Thursday, October 8, 2009

Web Site Review: Slavery in the North

Few people with only a basic understanding of American history know that slavery was legal for a number of years in the North after the Revolutionary War. Before, during, and shortly after America's war with England slavery flourished in Northern urban areas such as New York and Philadelphia where African Americans were used for both domestic and commercial labor.

In effort to correct much of this misunderstanding and to shed more light on the institution of slavery in the North, Mr. Douglas Harper has created a web site chocked full of information of slavery in the Northern states.

I found the pages on "Northern Profits from Slavery," and "Fugitive Slaves" especially interesting. Northern shippers, particularly from New England benefited from the transportation of Africans to America until 1808. Congress forbade the slave trade in the Constitution to end in that designated year as a compromise between the states. The page on fugitives brings up the important Prigg vs Pennsylvania case that influenced much later legislation on escaped slaves.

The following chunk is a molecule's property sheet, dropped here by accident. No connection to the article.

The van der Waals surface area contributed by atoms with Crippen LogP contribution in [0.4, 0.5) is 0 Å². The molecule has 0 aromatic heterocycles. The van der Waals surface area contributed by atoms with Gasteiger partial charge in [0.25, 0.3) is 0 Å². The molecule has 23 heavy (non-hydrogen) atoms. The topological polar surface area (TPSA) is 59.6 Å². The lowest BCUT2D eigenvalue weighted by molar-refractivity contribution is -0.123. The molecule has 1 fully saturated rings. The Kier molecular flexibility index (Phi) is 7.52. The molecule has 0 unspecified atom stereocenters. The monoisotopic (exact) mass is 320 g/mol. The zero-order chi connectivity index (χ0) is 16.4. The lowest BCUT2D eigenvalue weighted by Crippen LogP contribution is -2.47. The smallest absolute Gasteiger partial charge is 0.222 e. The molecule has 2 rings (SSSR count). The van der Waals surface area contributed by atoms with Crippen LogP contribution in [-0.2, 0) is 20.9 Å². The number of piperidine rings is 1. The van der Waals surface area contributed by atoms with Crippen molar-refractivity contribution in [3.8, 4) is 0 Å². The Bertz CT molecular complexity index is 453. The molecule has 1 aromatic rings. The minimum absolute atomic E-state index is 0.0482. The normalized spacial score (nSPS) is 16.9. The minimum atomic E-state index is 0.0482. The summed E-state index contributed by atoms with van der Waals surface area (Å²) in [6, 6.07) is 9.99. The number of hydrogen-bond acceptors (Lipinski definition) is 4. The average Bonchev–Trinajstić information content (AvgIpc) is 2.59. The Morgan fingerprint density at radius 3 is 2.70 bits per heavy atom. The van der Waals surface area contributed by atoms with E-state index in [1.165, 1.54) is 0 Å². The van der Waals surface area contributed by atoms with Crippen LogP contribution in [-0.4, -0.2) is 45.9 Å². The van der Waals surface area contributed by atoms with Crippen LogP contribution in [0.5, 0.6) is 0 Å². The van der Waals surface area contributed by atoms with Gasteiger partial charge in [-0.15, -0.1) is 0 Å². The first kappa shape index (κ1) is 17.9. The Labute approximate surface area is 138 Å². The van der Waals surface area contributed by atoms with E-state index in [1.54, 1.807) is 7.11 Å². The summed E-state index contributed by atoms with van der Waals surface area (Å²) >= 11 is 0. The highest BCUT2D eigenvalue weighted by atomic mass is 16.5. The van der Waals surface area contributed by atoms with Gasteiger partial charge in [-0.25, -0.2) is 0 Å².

All of the information that is provides is very useful and informative, but is not presented in the most aesthetically pleasing manner. Another downside to the site is that it takes a significant amount of time to load. But, other than those two drawbacks, I really enjoyed browsing the site and learning more about "Slavery in the North;" hopefully you will too.

The site can be viewed at the following link:

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